This is part of a series called “PRIME Leadership,”* examining six trends driving government. It was originally published by Michael Keegan on the IBM Center for the Business of Government blog.
Governments today face serious, seemingly intractable public management issues that go to the core of effective governance and leadership — testing the very form, structure, and capacity required to meet these problems head-on.
These challenges run the gamut from the 2008 near-meltdown of the global financial system to the Y2K challenge, pandemics, ending veteran homelessness, and natural or man-made disasters. Many are difficult to anticipate, get out in front of, and handle. In most manifestations, they do not follow orderly and linear processes.
As Roger Martin, dean of the Rotman School of Management at the University of Toronto, observes, “There was a time when leaders shared a sense that the problems they faced could be managed through the application of well-known rules and linear logic. Those days are gone. Most of today’s important problems have a significant wicked component, making progress impossible if we persist in applying inappropriate methods and tools to them.”
Along with responding to such complex and non-routine challenges, government leaders must also operate in the “new normal” of fiscal austerity.
Characteristics of Challenges Faced
These complex and often non-rountine challenges are increasingly cross-cutting and intergency in nature. Responding to such challenges extend far beyond any individual agency’s or leaders’ ability to respond!
Understanding Context is Crucial for Effective Leadership
There are different types of leadership approaches, from transactional to transformative and beyond. A survey of insights from leadership experts and gurus makes one thing clear—there is no one-size-fits-all approach to leadership.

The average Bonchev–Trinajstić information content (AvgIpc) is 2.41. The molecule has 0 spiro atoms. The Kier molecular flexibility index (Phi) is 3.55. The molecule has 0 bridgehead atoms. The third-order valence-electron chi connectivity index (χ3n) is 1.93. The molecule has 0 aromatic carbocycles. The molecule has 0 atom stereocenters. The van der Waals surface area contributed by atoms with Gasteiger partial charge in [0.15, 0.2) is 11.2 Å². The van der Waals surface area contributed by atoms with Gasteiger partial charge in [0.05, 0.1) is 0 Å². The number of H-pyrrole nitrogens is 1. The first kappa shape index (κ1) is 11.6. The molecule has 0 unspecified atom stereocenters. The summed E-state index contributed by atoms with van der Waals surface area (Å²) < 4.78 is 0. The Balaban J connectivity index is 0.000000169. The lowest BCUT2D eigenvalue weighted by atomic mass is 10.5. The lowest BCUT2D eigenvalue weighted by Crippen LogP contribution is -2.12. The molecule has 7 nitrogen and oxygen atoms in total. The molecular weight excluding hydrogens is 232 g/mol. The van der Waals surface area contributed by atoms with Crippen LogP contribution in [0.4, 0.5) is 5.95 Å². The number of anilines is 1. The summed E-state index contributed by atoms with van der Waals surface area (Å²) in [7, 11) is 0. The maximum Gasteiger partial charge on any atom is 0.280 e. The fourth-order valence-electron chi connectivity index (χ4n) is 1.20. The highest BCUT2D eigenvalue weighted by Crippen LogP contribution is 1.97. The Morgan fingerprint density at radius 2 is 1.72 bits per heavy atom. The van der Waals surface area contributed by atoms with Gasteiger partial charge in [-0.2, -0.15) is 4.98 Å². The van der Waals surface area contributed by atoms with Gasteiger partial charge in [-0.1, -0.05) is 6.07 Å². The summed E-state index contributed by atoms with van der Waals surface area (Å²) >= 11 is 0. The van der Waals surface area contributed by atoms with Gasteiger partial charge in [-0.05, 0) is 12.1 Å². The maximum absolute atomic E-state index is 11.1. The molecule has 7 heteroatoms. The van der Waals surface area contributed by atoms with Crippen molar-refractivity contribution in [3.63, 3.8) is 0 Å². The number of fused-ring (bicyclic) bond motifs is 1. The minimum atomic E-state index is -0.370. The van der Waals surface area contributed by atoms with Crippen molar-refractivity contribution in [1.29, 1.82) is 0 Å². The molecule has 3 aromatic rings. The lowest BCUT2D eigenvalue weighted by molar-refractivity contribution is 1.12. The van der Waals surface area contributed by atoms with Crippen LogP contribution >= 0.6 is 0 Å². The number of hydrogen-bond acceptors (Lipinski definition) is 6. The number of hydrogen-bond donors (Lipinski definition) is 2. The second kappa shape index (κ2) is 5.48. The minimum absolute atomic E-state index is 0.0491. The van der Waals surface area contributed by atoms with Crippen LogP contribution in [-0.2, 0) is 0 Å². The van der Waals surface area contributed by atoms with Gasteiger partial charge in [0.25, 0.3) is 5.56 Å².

What does seem evident is the importance of context when honing one’s leadership approach. It becomes apparent that effective leaders must possess and exercise a certain level of contextual intelligence. As Professor Joseph Nye stresses in Leadership, Power and Contextual Intelligence, “Understanding context is crucial for effective leadership. Some situations [may] call for autocratic decisions and some require the [exact] opposite. There is an infinite variety of contexts in which leaders have to operate, but it is particularly important for leaders to understand culture, distribution of resources, followers’ needs and demands, time urgency, and information flows.”
Leading through Complex, Non-Routine Challenges
Complex challenges, or so-called wicked problems, tend to have innumerable causes and are hard to define, making their mitigation resistant to predetermined solutions or traditional problem-solving approaches. In certain instances, the scope, nature, and extent of these challenges eliminate the notion of quick fixes or one-size-fits-all solutions.
The resources needed to properly address these wicked problems often transcend the capacity of any single agency. As a result, government leaders will find it necessary to go beyond established parameters and institutional strictures, working across organizational boundaries in pursuit of multilayered, networked approaches tailored to a specific challenge, or what some have called collaborative or shared leadership.
This often demands that today’s government leaders be more innovative, collaborative, and flexible. It also may require government to supplement core skills with additional expertise that may be better suited to tackling complex, non-routine challenges.
Examples of Collaborative Leadership in Action